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Case Study #1

2. I chose this article to help further explain my clinical scenario better in terms of early stuttering and normal disfluency. In Rileys case, shes going to be evaluated whether or not her speech falls within normal disfluency or is an early form of stuttering. The article presents evidence that show children who stutter repeat faster. Also, as the children stutter, they are aware that their speech is a little off; whereas, normal disfluency children can continue speaking without it occurring to them that their speech may have few repetitions here and there or their speech would contain hesitations. Similarly in Rileys case, her speech contains occasional whole word repetitions as well as hesitations. Although, her mother is concerned that it is a possibility it could be early stuttering, the articles data emphasizes that Riley just has troubles in normal disfluency, which is usually common among young children; therefore, Rileys mother should not worry about it too much so that it does not begin to negatively affect Rileys self esteem in her speech.

3. Nicholas Brendon (born April 12, 1971- present), is a famous American Actor, best known for his role as Xander Harris in the television series Buffy the Vampire Slayer. When he was seven or eight, his speech disfluency became widely apparent. It turned out to be uncontrollable stuttering. He became more anxious and embarrassed being aware that his speech was vastly different than his peers. He used to be afraid to talk in public, afraid to talk to strangers, and felt ostracized. After deciding to take on acting as a gateway to overcome his stuttering problem, he became more confident in himself, and so his stuttering subsided. However, Brendon has not forgotten the adversity he faced and so wanted to do give back to the community and share his story. As a result, Brendon has played a major part in the Stuttering Foundation of America. He was also the first person to serve the role of honorary chairperson of the Stuttering Foundation of Americas Stuttering Awareness Week from 2000-20003. 4. Riley most likely belongs in the articulation disorder category; however, I would not necessarily call her case a disorder, but more of a type of speech delay. The reason is because in speech delay, articulation errors or phonological processes are often seen in the children her age. The progression of speech is the same as that of normal speech; however, it is just much slower (Plante 2008:76). A disorder on the other hand would mean that Rileys speech is all out of order, which isnt the case. Rileys basic normal disfluencies, typically occur on whole words, phrases, or sentences; [while] stuttering is more likely to affect single sounds and syllables (Plante 2008:102). As the book explains, Rileys problem area lies not in the phonological production of sound exactly, but more of the articulatory production of a few discrete sounds. 5. Because Riley does not suffer from early onset stuttering, she would not the form of delayed auditory feedback therapy; however, the practice of stuttering modification can possibly help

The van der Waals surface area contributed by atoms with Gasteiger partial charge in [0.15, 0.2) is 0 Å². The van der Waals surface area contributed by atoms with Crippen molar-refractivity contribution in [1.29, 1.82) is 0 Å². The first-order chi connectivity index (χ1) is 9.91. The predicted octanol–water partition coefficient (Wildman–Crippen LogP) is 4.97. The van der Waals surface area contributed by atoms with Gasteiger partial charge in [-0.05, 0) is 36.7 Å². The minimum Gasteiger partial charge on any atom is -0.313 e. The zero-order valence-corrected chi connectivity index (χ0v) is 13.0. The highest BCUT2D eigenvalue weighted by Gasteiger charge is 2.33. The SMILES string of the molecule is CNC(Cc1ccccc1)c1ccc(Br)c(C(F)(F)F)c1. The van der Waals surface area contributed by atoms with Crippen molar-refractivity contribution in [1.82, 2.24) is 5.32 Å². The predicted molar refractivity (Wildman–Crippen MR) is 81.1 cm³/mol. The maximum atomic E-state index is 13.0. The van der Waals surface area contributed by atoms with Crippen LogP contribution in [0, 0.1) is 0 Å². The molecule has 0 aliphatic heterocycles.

Riley eliminate the way she repeats those whole word repetitions. Some of these techniques may involve intentionally extending the number of part-word repetitions produced on a stuttered word (Plante 2008:100), so that the client, such as Riley, can gain more control over her speech behavior. Another way is to also have the clinician or speech pathologist to participate in speech repetition too, by repeating part of a sentence during the conversation alongside the client, as demonstrated with Abraham (Plane 2008:100). Overall, Rileys normal disfluency should not pose a threat whatsoever; in fact, for most children, these episodes reflect normal development, rather than the onset of stuttering (Plante 2008:101). Rileys normal disfluency should slowly disappear, as she grows older.

Works Cited Ambrose, N. G., & Yairi, E. (1999). Normative disfluency data for early childhood stuttering. Journal of Speech, Language, and Hearing Research, 42(4), 895-909. Website: viewed, 10/21/13 Moran, Reed. (2001) Nicholas Brendon Faces Down Stuttering Demon. USA TODAY. Website: viewed, 12/21/13 Plante, Elena. Beeson, Pelagie. (2008). Communication and Communication Disorders: A Clinical Introduction. Third Edition. Pearson Education Inc.